Cat's out of the Bag

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Cat's out of the Bag

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It happened very quickly. Mom found out we had emptied the storage unit and she went into a total panic.

I was out and didn't get the phone call, so it fell on my husband to try and dodge questions, not from Mom, but from Dad. Dad has always served as the buffer between Mom and the rest of the world. My husband doesn't make a good buffer, so when I got home, he was livid. I was supposed to call Mom immediately and tell her what I did with everything. Mom was really anxious. When he was done telling me what Dad had said, he turned to me and blurted out, "When your dad is gone, your mom is going to be a real pain to deal with."

Okay. I'm afraid I was very tactful. I looked up at him and said, "REALLY? YOU THINK SO? TELL ME ABOUT IT."

Nothing like a bit of sarcasm before bed.

It was 9:15 pm. I don't call anyone after 9:00 pm. At 9:20, she called me. Why hadn't I told her I was emptying the storage unit? Where was her stuff? She wanted to come and get it all.

I responded with the pre-recorded answer in my brain, "We can't really worry about that now. We just need to take care of Dad."

But.. I obviously didn't know what it was like to want something for years and never, ever have anything nice and then, just when you finally have nice things, they're taken away from you. (I also don't know what it's like to max out several credit cards by ordering clothes and other things on a daily basis.)

I know Mom, but we can't really worry about that right now. We just need to take care of Dad.

But... she never had anything nice growing up and it took years before she was able to buy things. (And your older sisters wore fur coats, which were bought during the depression.)

I know Mom, but we really can't worry about that right now. We just need to take care of Dad.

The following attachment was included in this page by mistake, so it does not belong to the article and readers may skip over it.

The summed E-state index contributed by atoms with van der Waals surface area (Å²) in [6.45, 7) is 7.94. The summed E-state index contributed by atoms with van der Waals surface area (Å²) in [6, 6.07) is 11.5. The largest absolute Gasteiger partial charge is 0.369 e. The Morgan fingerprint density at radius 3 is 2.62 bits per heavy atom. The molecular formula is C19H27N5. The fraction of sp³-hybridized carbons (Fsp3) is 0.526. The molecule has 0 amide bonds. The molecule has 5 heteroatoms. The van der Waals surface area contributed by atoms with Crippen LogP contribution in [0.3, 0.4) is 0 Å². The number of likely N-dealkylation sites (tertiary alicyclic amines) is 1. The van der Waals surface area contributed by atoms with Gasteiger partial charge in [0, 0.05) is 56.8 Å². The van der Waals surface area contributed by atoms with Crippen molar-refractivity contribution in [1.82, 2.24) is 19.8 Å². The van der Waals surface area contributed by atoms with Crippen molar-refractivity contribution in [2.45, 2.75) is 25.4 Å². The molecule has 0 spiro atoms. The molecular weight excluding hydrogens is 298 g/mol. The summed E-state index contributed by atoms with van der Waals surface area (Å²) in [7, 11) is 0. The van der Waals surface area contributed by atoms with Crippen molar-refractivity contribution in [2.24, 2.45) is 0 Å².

But...DAD'S BEING TAKEN CARE OF EVERY DAY!

Ah. She's not the center of attention and doesn't get everything she wants.

I know Mom, but he's my dad and I need to take care of him.

She's still angry with me about her stuff, but I'm glad I could be firm and not cave in or get really angry with her. I know she's anxious because she will probably lose Dad sometime fairly soon (though I won't take any bets - he still says he only has 20 good years left) and so she's doubly anxious about "losing" her stuff and very impatient with Dad. It's not going to get better for awhile, methinks.

But... she would have liked to have at least been told the storage unit was being cleaned out.

I know Mom, you're ill, too. But sometimes standing calm and firm is the best way to take care of you. A little benign neglect goes a longer way than giving in to everything.

 

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jan

Good for you, Goldie! I hope you can build on that moment of calm and firmness.

EllysGdaughter

Oiy!! Standing firm is such a hard thing but YOU DID IT!!! I am sure that question about the storage and the heaping on of (potential) guilt can get old! You are the hero, Goldie! Even now that my Grandma is gone, I somehow can't get rid of some of this piddly stuff!!!

Goldie

Thanks, Deborah!